No one asked for a supervisor. No one checked in on anything. This woman undoubtedly knew nothing of my condition, only told me my procedure would be cancelled if I didn’t go. For a hot second I did wonder if that wasn’t a better idea. But, there was a kid to get home to, and a dance she wanted to get to, and so many reasons to run away, and so many reasons it has to get done. But, in the end the pain in the legs drove me down the hall. Where I took another, albeit small, hit of radiation to the spot where my breasts that were removed harboring early stage breast cancer once lived. But, for good measure they put a cape on my abdomen. To protect the uterus and ovaries THAT AREN’T THERE!
I left angry. Sad. Mad. Frustrated. And grateful.
Grateful at least that the bungling was being practiced on me and not Meghan.
Next Thursday the 19th. It’s a minor procedure. But, wow. I think I need some prayers.
And them Friday the 20th it’s off to the orthopedist for Meghan
You see the MRI she had January 22nd – that I battled to have read until February 2nd- showed a decent size residual AVM in the knee. It’s not gone. In reality, its not much smaller than it was. Perhaps a bit less angry, without as intense of a blood flow, but yet still 2 x 1 cm embedded in the meniscus, and aggravating all sorts of other things.
And just for fun this MRI showed evidence of problems in the knee itself. Too much messing around with loose blood flow for too long. There is some deterioration and its time for an orthopedic surgeon, the chief at a Long Island Children’s hospital to take a look.
I didn’t write the week I was ready to string up the vascular surgeon for not getting back to me. I thought it better to say nothing, because I could find NOTHING nice to say that week. Now, I am calmer. And we need him. So I breathe deeply. And I told his PA in my calmest angry voice, that no matter how busy they get, they need not forget there are humans, with families and real pains, and anxieties on the other end of those CD images.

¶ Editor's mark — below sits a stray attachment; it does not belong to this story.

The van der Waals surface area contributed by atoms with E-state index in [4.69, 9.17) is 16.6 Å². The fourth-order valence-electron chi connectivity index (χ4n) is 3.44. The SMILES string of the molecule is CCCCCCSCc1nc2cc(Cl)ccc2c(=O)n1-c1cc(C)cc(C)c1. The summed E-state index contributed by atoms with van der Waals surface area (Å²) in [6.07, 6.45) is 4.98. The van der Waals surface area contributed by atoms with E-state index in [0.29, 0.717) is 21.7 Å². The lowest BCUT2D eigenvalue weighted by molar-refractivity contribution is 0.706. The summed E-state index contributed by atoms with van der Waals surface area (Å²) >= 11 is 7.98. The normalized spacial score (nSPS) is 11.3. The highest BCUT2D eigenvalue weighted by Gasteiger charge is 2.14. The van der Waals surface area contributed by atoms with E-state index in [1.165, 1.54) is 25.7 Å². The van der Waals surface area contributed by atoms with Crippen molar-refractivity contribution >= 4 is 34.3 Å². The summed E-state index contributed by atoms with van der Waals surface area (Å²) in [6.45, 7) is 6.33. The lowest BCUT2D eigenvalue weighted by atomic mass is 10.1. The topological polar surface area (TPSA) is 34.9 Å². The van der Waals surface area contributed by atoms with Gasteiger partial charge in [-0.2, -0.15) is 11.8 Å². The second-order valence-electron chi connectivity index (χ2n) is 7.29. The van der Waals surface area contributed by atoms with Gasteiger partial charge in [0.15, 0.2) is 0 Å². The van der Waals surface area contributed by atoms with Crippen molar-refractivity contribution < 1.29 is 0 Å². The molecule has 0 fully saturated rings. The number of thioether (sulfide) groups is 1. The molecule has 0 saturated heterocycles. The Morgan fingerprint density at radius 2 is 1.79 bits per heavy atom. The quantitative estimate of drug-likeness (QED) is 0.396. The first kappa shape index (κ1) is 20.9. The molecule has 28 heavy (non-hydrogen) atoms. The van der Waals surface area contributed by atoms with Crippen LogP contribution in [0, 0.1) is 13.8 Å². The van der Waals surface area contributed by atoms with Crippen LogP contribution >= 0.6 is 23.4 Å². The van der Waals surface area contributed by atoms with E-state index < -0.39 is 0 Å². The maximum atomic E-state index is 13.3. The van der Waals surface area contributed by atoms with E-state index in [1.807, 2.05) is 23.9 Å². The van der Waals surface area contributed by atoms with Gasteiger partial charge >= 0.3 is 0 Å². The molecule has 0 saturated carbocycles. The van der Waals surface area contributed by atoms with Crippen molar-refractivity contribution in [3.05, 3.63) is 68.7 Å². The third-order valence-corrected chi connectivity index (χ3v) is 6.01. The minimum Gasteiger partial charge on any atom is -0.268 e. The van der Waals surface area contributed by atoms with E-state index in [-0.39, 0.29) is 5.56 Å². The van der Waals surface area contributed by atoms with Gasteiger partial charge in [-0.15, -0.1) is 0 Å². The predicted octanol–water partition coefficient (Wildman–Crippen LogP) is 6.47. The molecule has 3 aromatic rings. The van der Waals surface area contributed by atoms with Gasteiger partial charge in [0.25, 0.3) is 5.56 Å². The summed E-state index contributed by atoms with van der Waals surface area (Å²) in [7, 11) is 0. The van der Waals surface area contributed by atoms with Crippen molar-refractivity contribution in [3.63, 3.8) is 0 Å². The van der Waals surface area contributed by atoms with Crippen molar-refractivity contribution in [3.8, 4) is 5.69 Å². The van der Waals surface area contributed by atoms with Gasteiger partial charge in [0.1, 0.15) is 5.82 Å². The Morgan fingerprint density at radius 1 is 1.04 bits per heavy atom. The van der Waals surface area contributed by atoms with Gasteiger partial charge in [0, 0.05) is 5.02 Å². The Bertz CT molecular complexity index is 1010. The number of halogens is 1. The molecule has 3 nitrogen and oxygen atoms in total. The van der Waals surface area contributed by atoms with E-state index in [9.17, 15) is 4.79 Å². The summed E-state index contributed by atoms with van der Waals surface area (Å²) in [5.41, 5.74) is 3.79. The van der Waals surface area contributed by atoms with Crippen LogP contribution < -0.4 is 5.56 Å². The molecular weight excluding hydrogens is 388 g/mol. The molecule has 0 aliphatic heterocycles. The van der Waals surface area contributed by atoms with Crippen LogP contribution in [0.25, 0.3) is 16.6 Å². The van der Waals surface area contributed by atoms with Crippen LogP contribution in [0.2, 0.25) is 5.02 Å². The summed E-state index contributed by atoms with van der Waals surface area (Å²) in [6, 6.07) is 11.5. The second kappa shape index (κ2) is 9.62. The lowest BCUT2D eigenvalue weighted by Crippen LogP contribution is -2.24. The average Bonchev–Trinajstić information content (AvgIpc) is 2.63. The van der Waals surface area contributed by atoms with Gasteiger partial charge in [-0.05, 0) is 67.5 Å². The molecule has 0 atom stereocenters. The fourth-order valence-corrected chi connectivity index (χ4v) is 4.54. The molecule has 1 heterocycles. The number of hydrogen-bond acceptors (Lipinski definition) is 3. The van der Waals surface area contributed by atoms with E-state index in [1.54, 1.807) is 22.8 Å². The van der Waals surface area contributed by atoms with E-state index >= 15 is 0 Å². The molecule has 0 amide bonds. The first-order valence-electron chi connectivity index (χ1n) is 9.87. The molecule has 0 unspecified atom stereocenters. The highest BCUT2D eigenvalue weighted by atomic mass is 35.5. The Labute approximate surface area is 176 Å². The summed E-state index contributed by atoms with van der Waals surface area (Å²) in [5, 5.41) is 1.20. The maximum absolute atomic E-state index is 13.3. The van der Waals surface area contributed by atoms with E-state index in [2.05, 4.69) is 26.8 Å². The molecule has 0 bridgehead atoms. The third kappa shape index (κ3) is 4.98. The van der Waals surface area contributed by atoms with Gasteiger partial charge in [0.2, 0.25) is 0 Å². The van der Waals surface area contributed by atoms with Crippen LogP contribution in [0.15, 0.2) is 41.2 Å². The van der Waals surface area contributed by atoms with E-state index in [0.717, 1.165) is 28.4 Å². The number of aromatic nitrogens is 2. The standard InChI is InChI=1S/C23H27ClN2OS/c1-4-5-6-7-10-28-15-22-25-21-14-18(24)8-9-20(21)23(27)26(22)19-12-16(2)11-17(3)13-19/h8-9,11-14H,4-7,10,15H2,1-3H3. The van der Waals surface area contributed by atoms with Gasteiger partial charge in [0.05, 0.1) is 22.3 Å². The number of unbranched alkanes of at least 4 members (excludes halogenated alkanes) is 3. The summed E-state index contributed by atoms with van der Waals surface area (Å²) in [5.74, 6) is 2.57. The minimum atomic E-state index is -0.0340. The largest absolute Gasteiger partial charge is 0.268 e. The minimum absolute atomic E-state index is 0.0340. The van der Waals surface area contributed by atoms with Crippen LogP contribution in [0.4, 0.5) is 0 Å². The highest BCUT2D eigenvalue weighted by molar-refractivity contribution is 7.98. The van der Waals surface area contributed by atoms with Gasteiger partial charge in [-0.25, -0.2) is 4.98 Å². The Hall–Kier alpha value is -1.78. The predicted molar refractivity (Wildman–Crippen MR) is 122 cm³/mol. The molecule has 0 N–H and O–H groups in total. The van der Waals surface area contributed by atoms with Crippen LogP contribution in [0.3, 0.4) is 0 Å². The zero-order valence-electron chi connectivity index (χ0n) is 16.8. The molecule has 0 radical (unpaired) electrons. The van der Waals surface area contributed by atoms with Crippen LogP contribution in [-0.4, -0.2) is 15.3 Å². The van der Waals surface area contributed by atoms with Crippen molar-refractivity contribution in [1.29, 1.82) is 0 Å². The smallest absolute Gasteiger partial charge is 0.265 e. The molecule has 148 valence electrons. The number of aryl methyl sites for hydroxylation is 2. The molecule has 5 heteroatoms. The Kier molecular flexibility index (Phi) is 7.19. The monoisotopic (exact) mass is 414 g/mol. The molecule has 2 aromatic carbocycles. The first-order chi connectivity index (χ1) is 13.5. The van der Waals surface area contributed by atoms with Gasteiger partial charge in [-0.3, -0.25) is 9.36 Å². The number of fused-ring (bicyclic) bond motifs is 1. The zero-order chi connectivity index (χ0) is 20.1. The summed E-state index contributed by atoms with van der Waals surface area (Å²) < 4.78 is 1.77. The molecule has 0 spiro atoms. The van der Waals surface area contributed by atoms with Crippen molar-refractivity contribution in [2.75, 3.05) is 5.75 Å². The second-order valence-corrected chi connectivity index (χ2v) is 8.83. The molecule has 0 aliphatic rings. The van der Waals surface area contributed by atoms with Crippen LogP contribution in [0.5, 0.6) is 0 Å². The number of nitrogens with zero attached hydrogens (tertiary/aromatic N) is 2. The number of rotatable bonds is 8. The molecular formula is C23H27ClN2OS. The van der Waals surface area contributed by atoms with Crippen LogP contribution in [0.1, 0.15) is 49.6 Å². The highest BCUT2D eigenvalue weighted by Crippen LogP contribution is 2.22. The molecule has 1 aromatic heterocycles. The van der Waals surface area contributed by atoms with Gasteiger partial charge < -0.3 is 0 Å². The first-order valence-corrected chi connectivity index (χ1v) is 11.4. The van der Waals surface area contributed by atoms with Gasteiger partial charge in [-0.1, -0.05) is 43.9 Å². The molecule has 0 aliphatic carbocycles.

In reality it doesn’t matter, because I suspect there is no good solution. They offered us another embolization. She recovers poorly from them. And truth be told, they aren’t working. And since insanity is defined as doing the same thing over and over expecting a different result – we decided to hold off a bit.
Plus, there is the whole endocrine thing to deal with. Like the TSH level that again doubled in 6 weeks on a higher dose of synthroid. And a kid who is functioning with numbers that would level me. So the doctor said, “I can’t explain it.” And he won’t prescribe an alternative medication. But he acknowledged the idea of insanity, and raising her synthroid again with no plan is definitely insanity. So we talked about T4 (Synthroid) and how she is at the upper dosing for her weight. And then we talked about how its the body’s job to change T4 into T3 so it can be used. So, I asked if it was possible that her blood levels of T4 were there, but her body was flubbing the conversion, which it has done before. If that was the case, that would explain her symptoms. So, we added some T3 to her existing dose of T4. And then she gets to wait 6 weeks again for a chance she may feel a but human.
Thankfully we’ve chosen to surround ourselves with positive distractions.
Thankfully 163 people are coming on Sunday to the Jeans for Rare Genes fundraiser, benefiting the PTEN foundation and the Global Genes Project.
Fortunately, my girl had influenced lots of people, and motivated them to raise awareness and support her favorite charities.
Fortunately, we have places to look to besides ourselves.
As I sit here with the seating chart to my right, and raffle prices to be typed on my left, I am grateful that there is a project. I am humbled by my girl and her determination to be “normal,” and a powerful advocate all at the same time.
It will all work out. It’s got to.
We’ve got things to do…